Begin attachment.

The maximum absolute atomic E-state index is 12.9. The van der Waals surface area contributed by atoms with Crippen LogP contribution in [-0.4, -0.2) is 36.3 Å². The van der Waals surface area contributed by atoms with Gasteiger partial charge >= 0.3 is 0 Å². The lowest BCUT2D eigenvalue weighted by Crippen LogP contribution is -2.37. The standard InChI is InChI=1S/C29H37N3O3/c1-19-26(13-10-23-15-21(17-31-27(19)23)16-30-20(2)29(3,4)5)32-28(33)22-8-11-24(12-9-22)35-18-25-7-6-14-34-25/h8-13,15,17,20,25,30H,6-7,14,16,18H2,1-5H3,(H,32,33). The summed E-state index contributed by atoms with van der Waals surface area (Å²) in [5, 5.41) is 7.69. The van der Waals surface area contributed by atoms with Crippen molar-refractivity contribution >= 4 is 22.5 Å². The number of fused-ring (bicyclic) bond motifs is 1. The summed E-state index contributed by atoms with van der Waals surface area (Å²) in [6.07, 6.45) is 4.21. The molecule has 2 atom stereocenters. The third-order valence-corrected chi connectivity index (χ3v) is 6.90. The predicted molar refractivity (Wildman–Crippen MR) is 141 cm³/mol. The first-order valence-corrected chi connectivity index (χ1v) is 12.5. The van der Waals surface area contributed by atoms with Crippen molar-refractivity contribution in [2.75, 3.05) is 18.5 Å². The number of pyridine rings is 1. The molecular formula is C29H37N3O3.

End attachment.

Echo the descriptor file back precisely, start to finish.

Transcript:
The maximum absolute atomic E-state index is 12.9. The van der Waals surface area contributed by atoms with Crippen LogP contribution in [-0.4, -0.2) is 36.3 Å². The van der Waals surface area contributed by atoms with Gasteiger partial charge >= 0.3 is 0 Å². The lowest BCUT2D eigenvalue weighted by Crippen LogP contribution is -2.37. The standard InChI is InChI=1S/C29H37N3O3/c1-19-26(13-10-23-15-21(17-31-27(19)23)16-30-20(2)29(3,4)5)32-28(33)22-8-11-24(12-9-22)35-18-25-7-6-14-34-25/h8-13,15,17,20,25,30H,6-7,14,16,18H2,1-5H3,(H,32,33). The summed E-state index contributed by atoms with van der Waals surface area (Å²) in [5, 5.41) is 7.69. The van der Waals surface area contributed by atoms with Crippen molar-refractivity contribution >= 4 is 22.5 Å². The number of fused-ring (bicyclic) bond motifs is 1. The summed E-state index contributed by atoms with van der Waals surface area (Å²) in [6.07, 6.45) is 4.21. The molecule has 2 atom stereocenters. The third-order valence-corrected chi connectivity index (χ3v) is 6.90. The predicted molar refractivity (Wildman–Crippen MR) is 141 cm³/mol. The first-order valence-corrected chi connectivity index (χ1v) is 12.5. The van der Waals surface area contributed by atoms with Crippen molar-refractivity contribution in [2.75, 3.05) is 18.5 Å². The number of pyridine rings is 1. The molecular formula is C29H37N3O3.